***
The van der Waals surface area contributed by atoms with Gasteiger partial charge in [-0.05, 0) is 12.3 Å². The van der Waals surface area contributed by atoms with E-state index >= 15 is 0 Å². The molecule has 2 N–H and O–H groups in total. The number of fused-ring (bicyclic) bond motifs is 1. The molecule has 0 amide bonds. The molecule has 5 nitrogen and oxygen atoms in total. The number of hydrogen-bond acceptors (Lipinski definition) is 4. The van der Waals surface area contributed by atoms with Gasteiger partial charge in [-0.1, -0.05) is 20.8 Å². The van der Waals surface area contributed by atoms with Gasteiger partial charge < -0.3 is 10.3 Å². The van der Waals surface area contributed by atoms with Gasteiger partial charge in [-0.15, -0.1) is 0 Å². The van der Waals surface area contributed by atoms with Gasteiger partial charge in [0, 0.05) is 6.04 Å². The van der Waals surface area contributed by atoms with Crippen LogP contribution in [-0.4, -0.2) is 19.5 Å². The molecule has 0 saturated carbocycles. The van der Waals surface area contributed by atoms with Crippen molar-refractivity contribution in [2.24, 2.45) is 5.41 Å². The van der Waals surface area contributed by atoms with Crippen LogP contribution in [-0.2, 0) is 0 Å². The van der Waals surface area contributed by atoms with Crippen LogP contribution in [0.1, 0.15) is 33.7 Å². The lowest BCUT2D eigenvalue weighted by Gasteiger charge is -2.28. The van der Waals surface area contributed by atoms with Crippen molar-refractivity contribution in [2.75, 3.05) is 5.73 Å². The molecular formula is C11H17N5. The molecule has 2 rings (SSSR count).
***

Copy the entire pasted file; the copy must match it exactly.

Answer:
The van der Waals surface area contributed by atoms with Gasteiger partial charge in [-0.05, 0) is 12.3 Å². The van der Waals surface area contributed by atoms with E-state index >= 15 is 0 Å². The molecule has 2 N–H and O–H groups in total. The number of fused-ring (bicyclic) bond motifs is 1. The molecule has 0 amide bonds. The molecule has 5 nitrogen and oxygen atoms in total. The number of hydrogen-bond acceptors (Lipinski definition) is 4. The van der Waals surface area contributed by atoms with Gasteiger partial charge in [-0.1, -0.05) is 20.8 Å². The van der Waals surface area contributed by atoms with Gasteiger partial charge < -0.3 is 10.3 Å². The van der Waals surface area contributed by atoms with Gasteiger partial charge in [-0.15, -0.1) is 0 Å². The van der Waals surface area contributed by atoms with Gasteiger partial charge in [0, 0.05) is 6.04 Å². The van der Waals surface area contributed by atoms with Crippen LogP contribution in [-0.4, -0.2) is 19.5 Å². The molecule has 0 saturated carbocycles. The van der Waals surface area contributed by atoms with Crippen molar-refractivity contribution in [2.24, 2.45) is 5.41 Å². The van der Waals surface area contributed by atoms with Crippen LogP contribution in [-0.2, 0) is 0 Å². The van der Waals surface area contributed by atoms with Crippen LogP contribution in [0.1, 0.15) is 33.7 Å². The lowest BCUT2D eigenvalue weighted by Gasteiger charge is -2.28. The van der Waals surface area contributed by atoms with Crippen molar-refractivity contribution in [2.75, 3.05) is 5.73 Å². The molecular formula is C11H17N5. The molecule has 2 rings (SSSR count).